In the immediacy, with this being a winners and losers column, it's hard for me to attach either evaluation to the Lakers. Everything could change this summer if they get another max player and/or end up with Davis anyway -- perhaps without having to give up so much if leverage swings back their way. Still, with the information we have right now, we have to deem the Lakers a deadline loser.
Stripping away all the qualifiers, the bottom line is the Lakers went all-in for Davis came up empty. They put all their eggs in a basket that was never quite full enough. To avoid this, they could have gone harder after Paul George when he was still in Indiana and available for far less than the Lakers just offered for Davis. They could've offered a huge package for Kawhi Leonard, but they didn't, again assuming he would just come to them on his own, and now it's the Raptors who are in the championship picture. The Lakers, along with a lot of other teams, clearly messed up not taking a one-year, low-risk gamble on DeMarcus Cousins, who would have made the Lakers at least a scary playoff team and could've potentially been had for roughly the same money they handed out to Lance Stephenson.
The list goes on. Had the Lakers drafted Jayson Tatum or De'Aaron Fox rather than Lonzo Ball, this deal for Anthony Davis would likely be done already. Instead they took Ball and shipped off D'Angelo Russell, who was just named an All-Star with the Brooklyn Nets. At every turn the Lakers have assumed their name and geography would do the work for them. It got them LeBron, but that's not enough in the West. The Sixers didn't wait for Tobias Harris or Jimmy Butler. Meanwhile, as all these other teams have been the aggressor in becoming a championship-caliber team, the Lakers, who talked so big about their commitment to patience and the development of young players, are left with a hot-seat coach, a disenchanted superstar and a potentially very sour team that is in real danger of missing the playoffs.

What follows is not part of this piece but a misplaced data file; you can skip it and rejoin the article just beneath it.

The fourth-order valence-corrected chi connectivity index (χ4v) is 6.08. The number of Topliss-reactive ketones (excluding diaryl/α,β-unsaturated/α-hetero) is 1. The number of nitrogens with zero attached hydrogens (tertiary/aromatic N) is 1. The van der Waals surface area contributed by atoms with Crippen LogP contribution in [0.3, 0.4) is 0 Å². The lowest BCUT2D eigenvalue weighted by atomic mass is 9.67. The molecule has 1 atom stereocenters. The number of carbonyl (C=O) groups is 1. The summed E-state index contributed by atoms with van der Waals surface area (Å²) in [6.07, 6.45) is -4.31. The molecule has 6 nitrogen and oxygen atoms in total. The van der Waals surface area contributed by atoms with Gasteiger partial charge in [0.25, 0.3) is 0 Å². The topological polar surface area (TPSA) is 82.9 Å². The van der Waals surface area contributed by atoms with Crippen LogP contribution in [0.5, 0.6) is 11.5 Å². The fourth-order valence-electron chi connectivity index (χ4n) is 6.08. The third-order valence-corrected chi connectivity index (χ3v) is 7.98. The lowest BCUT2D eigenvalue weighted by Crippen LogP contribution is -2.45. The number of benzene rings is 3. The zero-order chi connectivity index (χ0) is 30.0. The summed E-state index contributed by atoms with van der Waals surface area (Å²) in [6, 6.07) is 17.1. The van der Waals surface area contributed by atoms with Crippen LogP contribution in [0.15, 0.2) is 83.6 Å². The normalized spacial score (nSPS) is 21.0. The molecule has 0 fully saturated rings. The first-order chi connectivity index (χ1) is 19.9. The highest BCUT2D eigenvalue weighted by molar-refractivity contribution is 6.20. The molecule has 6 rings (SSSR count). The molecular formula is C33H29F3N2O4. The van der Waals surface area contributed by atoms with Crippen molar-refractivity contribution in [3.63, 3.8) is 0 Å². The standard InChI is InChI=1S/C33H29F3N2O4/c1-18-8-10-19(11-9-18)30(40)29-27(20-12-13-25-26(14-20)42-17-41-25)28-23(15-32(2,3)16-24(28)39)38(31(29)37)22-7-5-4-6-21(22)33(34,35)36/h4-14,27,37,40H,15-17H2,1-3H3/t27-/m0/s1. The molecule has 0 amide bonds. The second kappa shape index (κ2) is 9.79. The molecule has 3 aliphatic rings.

To be fair, the Lakers did improve their team on the margins, adding two shooters in Reggie Bullock from Detroit and Mike Muscala from the Clippers, who'd gotten Muscala from the Sixers. Why the Lakers didn't prioritize shooting more last summer, when instead they focused on adding "multiple playmakers" like Stephenson and Rajon Rondo, is another conversation. But they've addressed the hole to some degree now and it should help them down the stretch.
Will it be enough for the Lakers to get into the playoffs, let alone make any noise? That remains to be seen. After Thursday's win over Boston (hugely impressive after the week they've been through), the Lakers have to go 19-8 over their final 27 games to reach 47 wins, which still might not be enough to get them into the playoffs. To reach 50 wins and presumably secure something better than the No. 8 seed -- which, in all likelihood, would merely net them a first-round death sentence vs. the Warriors -- the Lakers would have to finish the season on a 22-5 run. Do you really see that happening?
Of the three people in the league to whom I posed this question after Thursday's deadline passed, two do not see the Lakers making the playoffs this season. That 17-game LeBron absence is just going to be too much to overcome, said one. The other thinks LeBron turning on the late-season jets will be "just enough" to allow the Lakers to squeak in. It's a modest goal for a team that had designs on becoming a championship contender in a matter of one trade, but it's where the Lakers are at. And if things don't go their way in a few months, they might be stuck there for some time.